It wasn’t until the COVID-19 crisis that her life totally fell apart. Overnight, she had to start homeschooling, her daily activities were totally disrupted, and the stress of having three kids (and her husband!) in the house all day long drove her to drink more and more.
Our goal with an intervention is to help someone see the consequences of their substance use, to shine a light on something that they are missing. We want to help them choose recovery at a point before rock bottom.
To determine how to help someone, it is necessary to hear the stories of the people around them. To find the right facility for a person in need, we need to know whether the issue is an addiction or a mental health problem or both.
Recovery takes time. A successful plan often involves attending treatment, months of therapy, and a lifetime commitment to change.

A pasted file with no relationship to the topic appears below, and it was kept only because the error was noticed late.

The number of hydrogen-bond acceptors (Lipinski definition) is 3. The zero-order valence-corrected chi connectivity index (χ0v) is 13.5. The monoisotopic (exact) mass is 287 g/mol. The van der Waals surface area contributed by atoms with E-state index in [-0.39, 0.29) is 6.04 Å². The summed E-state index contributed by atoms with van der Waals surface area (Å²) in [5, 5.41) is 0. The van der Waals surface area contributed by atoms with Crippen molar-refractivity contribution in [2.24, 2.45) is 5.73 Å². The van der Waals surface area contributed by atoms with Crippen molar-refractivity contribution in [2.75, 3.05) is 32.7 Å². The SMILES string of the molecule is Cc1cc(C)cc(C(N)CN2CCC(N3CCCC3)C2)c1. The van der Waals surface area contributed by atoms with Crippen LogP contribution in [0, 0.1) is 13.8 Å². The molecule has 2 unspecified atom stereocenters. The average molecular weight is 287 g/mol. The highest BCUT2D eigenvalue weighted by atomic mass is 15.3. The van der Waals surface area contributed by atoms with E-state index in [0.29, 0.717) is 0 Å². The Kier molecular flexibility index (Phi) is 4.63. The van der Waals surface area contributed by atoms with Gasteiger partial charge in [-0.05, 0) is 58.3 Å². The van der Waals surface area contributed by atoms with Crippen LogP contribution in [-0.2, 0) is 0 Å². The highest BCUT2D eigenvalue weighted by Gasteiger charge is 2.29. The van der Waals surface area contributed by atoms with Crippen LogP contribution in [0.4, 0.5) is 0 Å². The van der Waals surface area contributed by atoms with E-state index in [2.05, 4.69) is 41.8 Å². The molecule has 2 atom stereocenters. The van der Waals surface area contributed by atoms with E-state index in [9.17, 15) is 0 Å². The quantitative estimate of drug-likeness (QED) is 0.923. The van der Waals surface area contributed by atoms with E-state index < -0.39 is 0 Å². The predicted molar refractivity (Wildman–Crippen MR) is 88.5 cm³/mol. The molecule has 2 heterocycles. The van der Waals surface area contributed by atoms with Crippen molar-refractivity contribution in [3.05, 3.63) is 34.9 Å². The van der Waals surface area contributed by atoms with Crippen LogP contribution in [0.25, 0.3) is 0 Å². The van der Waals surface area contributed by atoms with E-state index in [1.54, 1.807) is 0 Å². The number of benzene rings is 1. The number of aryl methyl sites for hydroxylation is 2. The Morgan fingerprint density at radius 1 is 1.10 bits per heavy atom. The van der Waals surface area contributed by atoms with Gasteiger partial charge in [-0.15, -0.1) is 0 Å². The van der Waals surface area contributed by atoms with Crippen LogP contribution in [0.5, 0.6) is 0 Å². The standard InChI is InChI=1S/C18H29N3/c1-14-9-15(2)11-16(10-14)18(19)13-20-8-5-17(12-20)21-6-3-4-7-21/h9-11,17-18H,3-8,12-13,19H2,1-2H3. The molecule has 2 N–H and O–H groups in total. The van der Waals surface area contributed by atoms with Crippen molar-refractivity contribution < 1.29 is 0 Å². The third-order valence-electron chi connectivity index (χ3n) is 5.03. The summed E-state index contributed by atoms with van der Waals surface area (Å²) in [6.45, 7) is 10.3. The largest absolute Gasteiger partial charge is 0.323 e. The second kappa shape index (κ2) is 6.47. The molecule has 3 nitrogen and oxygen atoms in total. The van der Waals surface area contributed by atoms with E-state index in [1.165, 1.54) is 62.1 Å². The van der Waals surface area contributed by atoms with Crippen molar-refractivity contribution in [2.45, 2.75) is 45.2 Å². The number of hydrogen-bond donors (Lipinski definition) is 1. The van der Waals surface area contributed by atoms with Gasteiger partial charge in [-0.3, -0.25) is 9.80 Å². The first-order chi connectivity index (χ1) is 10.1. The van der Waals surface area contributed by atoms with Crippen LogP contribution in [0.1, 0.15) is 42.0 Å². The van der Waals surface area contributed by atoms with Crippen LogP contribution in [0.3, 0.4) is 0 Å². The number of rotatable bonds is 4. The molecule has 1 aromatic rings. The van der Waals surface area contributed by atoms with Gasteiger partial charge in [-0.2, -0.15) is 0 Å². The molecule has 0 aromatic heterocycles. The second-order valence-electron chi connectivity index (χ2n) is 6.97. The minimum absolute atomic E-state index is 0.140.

A 30-day treatment program is only the beginning of recovery; the most important part of treatment is what happens when someone returns home. After care for rehabilitation is essential to the full recovery process. Maintaining sobriety in the confines of a treatment center is easy, but when someone returns home all of the stressors and triggers will still be there.
I liken my approach to addiction interventions to that of getting an airplane ready to fly. Just as a pilot must exhaust a list of external factors in order to fly successfully, a successful intervention requires just as much forethought.